EX-SERVICE CHIEFS AS DIPLOMATS

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Omoba K. Aigbegbele argues that their nomination is in order

Nigeria has grappled with insecurity, especially the Boko Haram terrorism for over a decade. Despite various military victories in the last five years of the current administration, the issue remains unresolved.

Over time, experts have suggested that Nigeria needs better international collaboration to finally defeat the insurgents. Without a doubt, this remains true.

There have been allegations that Boko Haram receives international support. To win the war, there will be need to get support outside Nigeria to cut their chains of monetary and weapon supplies.

This is why the recent nomination of the immediate past service chiefs by President Muhammadu Buhari as non-career ambassadors is not only significant and historic but also a good reward for their meritorious services to the fatherland.

The ex-service chiefs come in with years of experience in the war against the insurgents. Even in America, many diplomats are CIA spies or ex-military officers; but here some persons have attempted to question the president’s nomination of the immediate-past service chiefs as non-career ambassadors. Some of these Nigerians faulted the president’s decision, citing the inability of the nominees to effectively tackle the insecurity challenges across the country.

For me, the nomination which is an ample demonstration of Mr. President’s appreciation for the unalloyed loyalty and commitment of these illustrious sons to the protection of democracy and sovereignty of Nigeria, will, no doubt, go a long way to engender patriotism among the citizenry.

Besides, the nominees – the former Chief of Defence Staff, Gen Abayomi Gabriel Olonisakin (rtd); former Chief of Army Staff, Lt-Gen Tukur Buratai (rtd); former Chief of Naval Staff, Vice-Admiral Ibok Ibas (rtd); former Chief of Air Staff, Air Vice Marshall Abubakar Sadique (rtd), and Air Vice Marshal Mohammed S. Usman (rtd) have over 20 years combined experience tackling insurgency. Their military experience will be key in gathering intelligence and negotiating deals for Nigeria with countries where they will be posted to. Just like the President, every Nigeria wants an end to the security challenge currently bedeviling the country.

President Buhari’s decision to nominate the ex-service chiefs has not violated any extant law of the land, international treaty or convention. Those in this school of thought are of the view that the call for the rejection of the would-be appointees could only be based on morality but noted that such is neither here nor there. It is important to state that foreign relations and diplomacy are not based on morality but much deeper diplomatic issues and facts. The nomination of the former service chiefs is without doubt the proverbial putting of a square peg in a square hole.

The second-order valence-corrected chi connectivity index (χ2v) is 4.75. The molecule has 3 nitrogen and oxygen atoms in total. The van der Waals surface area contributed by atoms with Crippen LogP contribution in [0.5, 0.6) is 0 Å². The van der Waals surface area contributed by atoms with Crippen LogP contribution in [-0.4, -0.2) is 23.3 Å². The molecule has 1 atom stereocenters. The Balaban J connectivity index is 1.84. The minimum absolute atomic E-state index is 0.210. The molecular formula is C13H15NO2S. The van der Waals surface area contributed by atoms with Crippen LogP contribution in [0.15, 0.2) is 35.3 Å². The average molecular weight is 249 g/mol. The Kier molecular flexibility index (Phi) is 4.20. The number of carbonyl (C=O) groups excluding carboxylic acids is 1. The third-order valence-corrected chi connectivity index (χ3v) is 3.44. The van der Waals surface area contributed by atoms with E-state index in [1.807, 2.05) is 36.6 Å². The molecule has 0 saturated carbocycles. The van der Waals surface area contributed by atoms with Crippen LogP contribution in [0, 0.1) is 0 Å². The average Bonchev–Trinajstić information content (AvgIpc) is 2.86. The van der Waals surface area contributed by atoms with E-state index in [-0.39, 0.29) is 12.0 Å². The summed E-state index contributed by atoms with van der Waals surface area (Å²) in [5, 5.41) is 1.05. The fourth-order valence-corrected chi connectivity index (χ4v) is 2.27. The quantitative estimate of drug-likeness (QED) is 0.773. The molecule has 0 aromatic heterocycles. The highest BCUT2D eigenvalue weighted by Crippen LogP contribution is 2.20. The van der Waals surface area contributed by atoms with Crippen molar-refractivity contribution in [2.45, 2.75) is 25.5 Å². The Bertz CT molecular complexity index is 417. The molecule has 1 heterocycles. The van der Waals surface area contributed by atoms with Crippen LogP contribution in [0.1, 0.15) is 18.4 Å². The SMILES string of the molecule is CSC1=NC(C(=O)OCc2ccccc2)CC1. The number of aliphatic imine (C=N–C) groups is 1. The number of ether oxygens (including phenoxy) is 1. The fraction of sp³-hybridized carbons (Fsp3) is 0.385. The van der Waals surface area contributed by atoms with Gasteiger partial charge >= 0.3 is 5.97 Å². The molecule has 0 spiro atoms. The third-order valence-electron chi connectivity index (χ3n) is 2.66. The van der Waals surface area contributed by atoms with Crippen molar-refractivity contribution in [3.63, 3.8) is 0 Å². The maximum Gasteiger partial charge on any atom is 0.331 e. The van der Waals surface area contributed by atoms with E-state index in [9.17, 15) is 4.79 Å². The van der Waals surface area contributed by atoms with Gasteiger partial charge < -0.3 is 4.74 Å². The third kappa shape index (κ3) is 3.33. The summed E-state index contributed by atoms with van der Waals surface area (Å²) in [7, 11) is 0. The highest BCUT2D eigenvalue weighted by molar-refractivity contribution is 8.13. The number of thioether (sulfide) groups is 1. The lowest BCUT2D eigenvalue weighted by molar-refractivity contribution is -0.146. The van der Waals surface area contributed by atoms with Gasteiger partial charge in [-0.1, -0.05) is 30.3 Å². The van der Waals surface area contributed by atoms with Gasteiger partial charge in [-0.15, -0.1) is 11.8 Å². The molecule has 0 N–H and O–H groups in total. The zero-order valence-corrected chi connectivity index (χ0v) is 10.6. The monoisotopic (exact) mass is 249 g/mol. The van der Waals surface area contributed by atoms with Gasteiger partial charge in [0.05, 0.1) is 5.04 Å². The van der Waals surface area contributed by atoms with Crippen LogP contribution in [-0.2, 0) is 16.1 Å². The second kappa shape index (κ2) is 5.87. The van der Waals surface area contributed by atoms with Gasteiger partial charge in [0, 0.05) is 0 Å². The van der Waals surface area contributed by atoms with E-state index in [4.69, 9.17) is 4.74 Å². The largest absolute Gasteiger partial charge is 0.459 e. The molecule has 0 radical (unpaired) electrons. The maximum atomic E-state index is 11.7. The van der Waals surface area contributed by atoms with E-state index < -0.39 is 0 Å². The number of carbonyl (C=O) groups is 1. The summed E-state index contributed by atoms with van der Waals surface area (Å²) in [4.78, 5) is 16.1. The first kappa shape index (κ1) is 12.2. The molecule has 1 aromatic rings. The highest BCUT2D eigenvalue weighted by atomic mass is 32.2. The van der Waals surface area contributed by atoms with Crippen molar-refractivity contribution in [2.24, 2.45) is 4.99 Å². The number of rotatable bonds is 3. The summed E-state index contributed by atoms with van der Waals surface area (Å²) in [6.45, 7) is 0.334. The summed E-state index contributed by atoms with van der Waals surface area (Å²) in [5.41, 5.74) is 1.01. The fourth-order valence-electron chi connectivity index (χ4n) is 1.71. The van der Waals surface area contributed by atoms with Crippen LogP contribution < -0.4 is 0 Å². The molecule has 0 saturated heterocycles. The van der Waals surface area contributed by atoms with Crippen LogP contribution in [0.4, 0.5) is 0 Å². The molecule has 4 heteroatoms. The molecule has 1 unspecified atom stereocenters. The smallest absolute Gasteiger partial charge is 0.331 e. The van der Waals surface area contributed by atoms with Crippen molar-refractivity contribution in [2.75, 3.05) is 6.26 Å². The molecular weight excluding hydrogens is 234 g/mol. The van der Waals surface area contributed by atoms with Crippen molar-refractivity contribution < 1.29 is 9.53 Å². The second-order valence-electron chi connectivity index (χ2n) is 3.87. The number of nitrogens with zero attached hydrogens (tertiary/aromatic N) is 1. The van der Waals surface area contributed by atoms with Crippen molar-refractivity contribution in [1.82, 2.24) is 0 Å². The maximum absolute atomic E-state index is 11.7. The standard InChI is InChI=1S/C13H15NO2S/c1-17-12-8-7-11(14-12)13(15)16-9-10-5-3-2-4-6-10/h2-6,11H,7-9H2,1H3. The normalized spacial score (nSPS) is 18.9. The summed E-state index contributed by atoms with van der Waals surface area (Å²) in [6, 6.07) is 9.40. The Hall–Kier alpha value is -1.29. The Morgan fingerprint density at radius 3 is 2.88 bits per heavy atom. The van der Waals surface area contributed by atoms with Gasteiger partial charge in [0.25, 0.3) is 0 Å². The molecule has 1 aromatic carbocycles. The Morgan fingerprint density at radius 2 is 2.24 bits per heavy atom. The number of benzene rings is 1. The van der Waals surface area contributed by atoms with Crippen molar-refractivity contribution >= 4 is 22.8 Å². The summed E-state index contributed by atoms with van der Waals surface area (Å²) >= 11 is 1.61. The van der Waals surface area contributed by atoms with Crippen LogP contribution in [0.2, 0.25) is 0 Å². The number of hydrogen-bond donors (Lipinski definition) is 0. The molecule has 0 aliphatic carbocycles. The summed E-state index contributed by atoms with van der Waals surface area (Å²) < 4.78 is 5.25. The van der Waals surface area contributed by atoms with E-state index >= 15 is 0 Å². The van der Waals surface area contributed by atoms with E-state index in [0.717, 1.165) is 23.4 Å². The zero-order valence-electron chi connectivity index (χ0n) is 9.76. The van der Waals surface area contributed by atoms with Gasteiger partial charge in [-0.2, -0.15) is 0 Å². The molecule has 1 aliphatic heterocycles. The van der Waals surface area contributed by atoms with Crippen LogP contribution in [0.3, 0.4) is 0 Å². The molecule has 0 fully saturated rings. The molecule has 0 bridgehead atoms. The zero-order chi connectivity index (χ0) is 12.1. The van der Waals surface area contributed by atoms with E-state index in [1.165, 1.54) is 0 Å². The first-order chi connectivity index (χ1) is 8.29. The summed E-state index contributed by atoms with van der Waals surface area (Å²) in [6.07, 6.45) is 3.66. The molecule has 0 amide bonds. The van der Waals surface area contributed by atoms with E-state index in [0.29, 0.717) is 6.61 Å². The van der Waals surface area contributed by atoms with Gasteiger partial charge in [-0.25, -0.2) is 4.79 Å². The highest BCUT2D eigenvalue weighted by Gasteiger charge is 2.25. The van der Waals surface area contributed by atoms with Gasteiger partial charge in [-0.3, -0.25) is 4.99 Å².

African Centre for Leadership and Good Governance (ACLG) in a press release issued recently in Lagos by the Executive Director, Dr. Chindo Nkweke and Executive Research Assistant, Hassan Bature Muhammed, said nominating the immediate past service chiefs as non- career ambassadors by the president is in order, that the president exercised his presidential prerogative and has not breached the law or constitution of the Federal Republic of Nigeria.

ACLG insists that the National Assembly is under obligation to consider the nominations on the basis of merit, qualification and capacities and that the onus now falls on the Senate to use its screening and approval processes in tandem with the law of the country to favour these men of tested loyalty and professionalism.

As the nomination means a reward for hard work and exceptional sacrifices and a service to the nation, the past service chiefs are really worthy ambassadors, who deserve to be honored. Here is reiterating that their services will be required in global security challenge and counter-insurgency matters across the globe, particularly in sub-Saharan region, while also bringing their wealth of experience to bear in assisting the country in its insurgency war with Boko Haram/ISWAP terrorists.

I believe the president who nominated them has his genuine reasons for doing so. They may not have arrested the insurgency in the North East region totally but they did their best in the circumstances they find themselves. They served the nation to the best of their abilities as service chiefs. Now that they are retired and transiting to another sphere of life, it is imperative to remind them of the tasks ahead.

There is no doubt that these professionals with several years of experience had distinguished themselves, having served their fatherland meritoriously. One therefore wonders when loyalty, patriotism and selfless service to one’s nation have become a crime. Again, while not dismissing the apprehension of the critics, these chiefs have rights to aspire to any position they so desire and should be accorded their civic rights.

I commend President Buhari’s nomination of the former service chiefs as non-career ambassadors which we believe is borne out of a sincere desire to enthrone loyalty, hard work as well as promote patriotism among the citizenry. I congratulate the ambassadorial-nominees and urge them to bring their military prowess to bear in the diplomatic circle with the aim of resolving the rising insecurity in the country which has been largely attributed to international complicity.

Aigbegbele wrote from Abuja